Less than a year after Michael Richards shocked Hollywood with his impetuous racist diatribe at a Los Angeles comedy club, another off-beat celebrity finds himself in the news with his personal prejudices broadcast before the nation.
Duane “Dog” Chapman, the eccentric bounty hunter known for his image of being caring toward his subjects and compassionate in his approach toward those who ran afoul of the law, was caught on tape spewing racist slurs including repeated use of the n-word.
The context of the tape concerns Chapman’s son, who is apparently intent on dating a black woman. Chapman is noticeably infuriated with his son’s choice of girlfriend, leading to repeated slurs and vilifications during the five minute recording.
In his defense, Chapman claims that the recording was taken out of context, and that he was objecting not to the race of his son’s girlfriend, but rather to her character.
In fact, the context is quite clear. Dog was explaining to his son that he has a proclivity to say the n-word frequently, and didn’t want to run the risk that his son’s girlfriend, or, in his terminology, “some fucking n*****,” would inform a tabloid such as the National Enquirer about the Dog’s habit, thus ruining his career.
Of, course, bypassing the irony that this tape itself found its way to the National Enquirer, a more immediate observation is striking. Contextualized, the conversation reveals that Chapman has a habit of saying the n-word.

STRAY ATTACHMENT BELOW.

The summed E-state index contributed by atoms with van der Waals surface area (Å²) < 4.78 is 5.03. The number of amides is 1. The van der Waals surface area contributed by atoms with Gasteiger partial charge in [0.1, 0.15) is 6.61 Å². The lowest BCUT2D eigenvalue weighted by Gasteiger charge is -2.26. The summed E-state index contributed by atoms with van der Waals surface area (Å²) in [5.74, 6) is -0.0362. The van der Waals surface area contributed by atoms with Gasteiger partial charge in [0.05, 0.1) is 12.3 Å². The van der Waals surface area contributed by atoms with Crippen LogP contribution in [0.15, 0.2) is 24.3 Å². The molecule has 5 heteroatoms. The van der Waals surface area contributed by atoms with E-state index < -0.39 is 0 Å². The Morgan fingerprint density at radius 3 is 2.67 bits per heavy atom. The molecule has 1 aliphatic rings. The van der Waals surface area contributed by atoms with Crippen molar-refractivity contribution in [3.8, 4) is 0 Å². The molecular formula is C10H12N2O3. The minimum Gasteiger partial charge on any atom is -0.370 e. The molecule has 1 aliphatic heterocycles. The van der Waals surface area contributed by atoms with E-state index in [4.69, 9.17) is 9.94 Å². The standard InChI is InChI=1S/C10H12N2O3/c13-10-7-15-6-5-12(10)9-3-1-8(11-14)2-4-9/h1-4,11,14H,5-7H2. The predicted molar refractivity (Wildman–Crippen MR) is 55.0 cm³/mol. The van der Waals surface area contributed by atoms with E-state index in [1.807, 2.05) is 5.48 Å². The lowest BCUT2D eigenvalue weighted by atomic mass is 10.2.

From a different perspective, an increasing number of whites, including liberal whites, are choosing to use the word in regular discourse, unquestionably believing that the word’s proliferation in black circles should be extended to them, as they mean no racial animosity by its utilization.
Events like Chapman’s hateful explosion show that an odious racism can hide behind the call among whites for the word’s universalizing. By pretending that racial intolerance is a thing of the past, these people ignore their structured superiority and flaunt it in the face of others under the veneer of “burying the past.” It is intriguing to wonder whether glimpses into the private thoughts and worldviews of these people might reveal a bigoted disposition that would not have been out of place a century ago, as it did with Dog Chapman.
Structural inequality is also masked by those who have come to Chapman’s defense, as with the defenders of Richards last year and Mel Gibson before that. Whoopi Goldberg was quick to offer the defense that Chapman was only expressing private thoughts in a flash of anger, and that all of us, if we are honest, will admit that we say prejudiced things in times of anger and despair.
It is this type of “everyone’s a racist” excuse that lets real, structural racism, off the hook. Represented in Hollywood culture through movies such as “Crash,” this theme allows white racists to feel comforted because they learn that, supposedly, minorities hold prejudices just like they do. It obfuscates the patent fact that minority prejudice, or even minority racism, will never have the structural, crushing effect that five centuries of white racism and white supremacy have had on the human condition.
The Minaret sheds no tears for Dog Chapman. His career looks like it may be ruined, as well it should be. In or out of context, Dog’s comments and the response to them by the likes of Goldberg represent an alarming trend in post-Jim Crow America that justifies structural racism by dismissing it as either a past issue or a trait that we’re all guilty of possessing. This type of deception should be fully criticized when it hits our airwaves.